Cameroon Seals Mining Sites to Prevent Deaths 

Authorities in Cameroon have sealed at least 30 gold mines, including some owned by Chinese, after at least 33 young miners died in landslides this month and scores more were declared missing. Officials said Monday that they are also concerned about working conditions that have caused deaths within the seasonal gold mine community.

A heavy downpour on Monday kept businesses closed in Kambele, a village in Batouri district on Cameroon’s eastern border with the Central African Republic. But 70-year-old gold miner Vidal Dula says he braved the rains to meet with officials of local mining company Invest Batouri. He was asking for help in burying his 27-year-old son Vincent Dula, who died at a mining site on Saturday.

Vidal Dula says Vincent was trapped in a hole where he and 20 miners searched for gold. He says friends dug at the collapsed portion of the gold mine and recovered Vincent’s body. Vidal says the death was a huge loss for his family as Vincent was his only son.

The company has not responded.

Cameroon says Kambele is home to several thousand Cameroonians, Chadian and Central African Republic civilians either working or looking for jobs in gold mines.

On Monday, Djadai Yakouba, the highest-ranking government official in Batouri, said he deployed several hundred government troops to seal at least 30 gold mines in Kambele. Yakouba said the facilities defied a July 2022 government ban on mining activities. He said the troops and humanitarian workers searched for missing miners and recovered corpses buried at collapsed sites.

The central African state’s government officials say at least 33 miners, a majority of them school children on holiday, have died in Kambele within the past month. The government says about 10 children ages nine to 13 were among the dead.

The government did not say if the dead or missing miners were Cameroonians or included displaced persons fleeing conflict in neighboring C.A.R.

Lambert Essono is an environmentalist with Save Cameroon, a non-governmental organization on Cameroon’s eastern border with the C.A.R.

Essono says this year’s heavy rains have increased the number of miners trapped in sites on Cameroon’s eastern border with C.A.R. He says many more deaths may be recorded if miners continue to defy the ban. Therefore, he says, the government of Cameroon should make sure that all mining companies build trenches and retaining walls to protect miners from landslides. Essono says the government should punish mining firms that recruit and keep poor children out of school.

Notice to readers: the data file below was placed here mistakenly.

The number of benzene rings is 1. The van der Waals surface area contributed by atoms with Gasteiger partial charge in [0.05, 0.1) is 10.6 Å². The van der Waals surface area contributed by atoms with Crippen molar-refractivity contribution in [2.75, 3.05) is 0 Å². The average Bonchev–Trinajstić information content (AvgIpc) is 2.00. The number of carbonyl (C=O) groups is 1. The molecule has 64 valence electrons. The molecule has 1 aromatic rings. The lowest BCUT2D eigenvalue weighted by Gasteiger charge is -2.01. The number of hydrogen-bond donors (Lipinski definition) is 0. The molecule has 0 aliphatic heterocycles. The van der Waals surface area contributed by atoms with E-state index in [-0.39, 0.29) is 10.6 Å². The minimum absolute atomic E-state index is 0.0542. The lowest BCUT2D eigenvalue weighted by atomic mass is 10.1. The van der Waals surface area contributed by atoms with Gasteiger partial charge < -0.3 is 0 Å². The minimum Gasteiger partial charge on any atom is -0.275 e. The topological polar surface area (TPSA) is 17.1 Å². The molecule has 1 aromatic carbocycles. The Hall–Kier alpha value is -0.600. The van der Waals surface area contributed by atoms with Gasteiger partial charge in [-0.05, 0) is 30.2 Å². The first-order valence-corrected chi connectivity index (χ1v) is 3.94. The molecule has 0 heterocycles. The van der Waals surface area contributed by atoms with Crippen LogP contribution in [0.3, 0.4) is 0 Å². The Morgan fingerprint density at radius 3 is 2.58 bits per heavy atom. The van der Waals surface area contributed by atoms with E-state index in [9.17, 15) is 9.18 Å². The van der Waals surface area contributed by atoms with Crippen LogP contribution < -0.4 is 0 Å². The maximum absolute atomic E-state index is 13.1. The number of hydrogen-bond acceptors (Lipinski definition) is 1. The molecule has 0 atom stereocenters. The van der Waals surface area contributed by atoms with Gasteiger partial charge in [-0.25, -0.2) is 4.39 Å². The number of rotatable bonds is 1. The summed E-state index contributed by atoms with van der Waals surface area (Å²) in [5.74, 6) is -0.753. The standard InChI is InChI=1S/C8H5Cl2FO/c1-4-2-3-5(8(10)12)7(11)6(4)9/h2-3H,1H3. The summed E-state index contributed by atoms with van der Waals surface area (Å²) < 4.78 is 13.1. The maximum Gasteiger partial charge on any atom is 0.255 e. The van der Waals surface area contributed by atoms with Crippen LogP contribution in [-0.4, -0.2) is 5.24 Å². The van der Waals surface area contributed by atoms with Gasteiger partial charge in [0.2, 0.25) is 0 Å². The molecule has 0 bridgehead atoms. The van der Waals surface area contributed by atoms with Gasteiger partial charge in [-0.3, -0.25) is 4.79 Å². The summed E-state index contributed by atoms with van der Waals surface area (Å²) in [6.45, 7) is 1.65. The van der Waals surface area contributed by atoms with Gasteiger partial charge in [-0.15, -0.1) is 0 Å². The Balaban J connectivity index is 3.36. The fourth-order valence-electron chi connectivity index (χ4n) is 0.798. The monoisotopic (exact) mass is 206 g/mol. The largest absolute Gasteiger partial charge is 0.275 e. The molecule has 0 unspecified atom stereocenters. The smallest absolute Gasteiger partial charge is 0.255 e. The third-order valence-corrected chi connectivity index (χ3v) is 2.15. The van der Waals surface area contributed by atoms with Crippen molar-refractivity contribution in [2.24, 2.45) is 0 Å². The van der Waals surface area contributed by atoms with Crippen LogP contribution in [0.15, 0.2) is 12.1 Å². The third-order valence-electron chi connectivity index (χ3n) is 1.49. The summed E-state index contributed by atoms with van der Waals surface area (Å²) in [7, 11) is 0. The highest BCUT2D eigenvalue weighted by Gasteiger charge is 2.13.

Under Cameroonian law, children under the age of 14 aren’t allowed to work. Essono said poverty pushes parents to send their children to work in mining sites where they are paid $3 after 24 hours of work.

Richard Lambo, spokesperson for Kambele’s mining firms, says the ban on mining activities should be lifted or else the companies, many of them owned by the Chinese, may leave.

Lambo says Korean mining firms left in 2014 when the Cameroon government temporarily sealed mining sites with claims that miners used child labor. He says people who died within the past one month were searching for remains of gold in places mining companies had left. He says it is the duty of the government to stop illegal mining.

The government has not said when the ban will be lifted.

Mining firms say that if they leave, roads that they are building, or renovating, will be abandoned. Miners say the construction of schools, markets and parks, which is part of the companies’ social responsibility, has been halted.

Cameroon says it will make sure the needs of the population are taken care of and that their children have education and health facilities. Cameroon says more 400 mining sites are operating on its eastern border, but that a majority of them are illegal.

The government says it will punish mining companies operating illegally or recruiting children.

Cameroon is a signatory to the Worst Forms of Child Labor Convention adopted by the International Labor Organization on June 17, 1999. A 2011 Cameroonian law states that people involved in child labor could face 15 to 20 years in prison and fines of up to $20,000.

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